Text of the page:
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A Christmas tradition

An anonymous contributor to Wikipedia believes that Charles Dickens wrote A Christmas Carol as a potboiler, to pay off a debt. In contrast, Mark D. Roberts writes,

In October 1843 a trip to Manchester poured fuel on the flame of Dickens’s passion for the poor. As he spoke at the Athenaeum, an institution devoted to caring for the poor in Manchester, Dickens's heart was strangely moved. . .So in October Dickens began to write A Christmas Carol. According to his own testimony, his writing of this short book was rather a spiritual experience.

Dickens always wanted to make money writing a book since, like all of us, he needed money to live. But I think he fell under the same spell as his readers, and fell in love with the story. I guess his inspiration – like “a bright, clear jet of light” – came to him as a gift. He finished the book in less than two months.

He sent out advanced presentation copies on December 17, 1843. (The official release date was the 19th.) By the 22nd, he had sold every copy. It would be a bestseller for the next 150 years, and be adapted for film, theatre, and television. A Christmas Carol evokes almost every British Christmas tradition, especially the one Dickens considered most important and almost single-handedly reestablished – giving to those in need.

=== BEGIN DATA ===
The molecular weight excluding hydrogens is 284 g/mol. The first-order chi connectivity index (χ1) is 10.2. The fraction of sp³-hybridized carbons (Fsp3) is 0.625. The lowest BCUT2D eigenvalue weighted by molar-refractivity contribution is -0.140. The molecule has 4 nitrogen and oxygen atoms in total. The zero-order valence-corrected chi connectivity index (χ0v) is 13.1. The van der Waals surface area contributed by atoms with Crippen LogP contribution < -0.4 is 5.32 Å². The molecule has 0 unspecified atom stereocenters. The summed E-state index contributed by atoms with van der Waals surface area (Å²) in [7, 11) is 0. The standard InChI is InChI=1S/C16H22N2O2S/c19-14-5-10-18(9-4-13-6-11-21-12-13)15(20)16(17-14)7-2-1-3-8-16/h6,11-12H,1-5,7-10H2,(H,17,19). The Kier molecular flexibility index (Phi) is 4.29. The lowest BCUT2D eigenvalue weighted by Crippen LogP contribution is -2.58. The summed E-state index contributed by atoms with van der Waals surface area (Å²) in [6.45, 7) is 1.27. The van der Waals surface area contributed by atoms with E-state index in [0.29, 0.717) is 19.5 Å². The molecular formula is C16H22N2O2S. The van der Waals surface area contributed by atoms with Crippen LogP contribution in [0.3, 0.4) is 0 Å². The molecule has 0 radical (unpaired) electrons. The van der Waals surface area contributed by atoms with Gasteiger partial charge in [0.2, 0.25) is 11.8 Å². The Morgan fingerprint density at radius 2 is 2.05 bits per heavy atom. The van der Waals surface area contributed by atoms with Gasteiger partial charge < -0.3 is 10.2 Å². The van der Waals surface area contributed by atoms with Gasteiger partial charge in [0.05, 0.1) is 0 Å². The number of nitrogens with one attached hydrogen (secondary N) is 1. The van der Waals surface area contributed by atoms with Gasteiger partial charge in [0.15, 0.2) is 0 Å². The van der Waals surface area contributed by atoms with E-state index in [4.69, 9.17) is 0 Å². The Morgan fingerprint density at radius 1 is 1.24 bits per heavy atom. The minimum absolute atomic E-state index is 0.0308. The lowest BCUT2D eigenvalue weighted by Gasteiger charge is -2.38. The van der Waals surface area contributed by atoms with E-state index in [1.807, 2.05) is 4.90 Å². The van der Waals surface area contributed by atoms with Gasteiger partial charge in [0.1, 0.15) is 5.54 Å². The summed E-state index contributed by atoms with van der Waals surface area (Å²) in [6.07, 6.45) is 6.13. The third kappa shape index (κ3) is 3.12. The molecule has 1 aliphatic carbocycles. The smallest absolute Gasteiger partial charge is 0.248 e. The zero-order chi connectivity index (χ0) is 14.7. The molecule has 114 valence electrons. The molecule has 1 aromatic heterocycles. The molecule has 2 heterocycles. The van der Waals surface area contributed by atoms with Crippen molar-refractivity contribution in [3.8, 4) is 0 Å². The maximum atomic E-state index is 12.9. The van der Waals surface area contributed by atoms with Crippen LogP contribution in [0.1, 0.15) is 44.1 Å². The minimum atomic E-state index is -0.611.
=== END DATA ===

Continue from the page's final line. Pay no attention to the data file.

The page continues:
In a delectable turn of events, reading the Carol or seeing it performed has itself become part of Christmas tradition in English-speaking countries. I am going to bring the story to my small cousin Sarah this Christmas, and hand the “bright, clear jet of light” to her.


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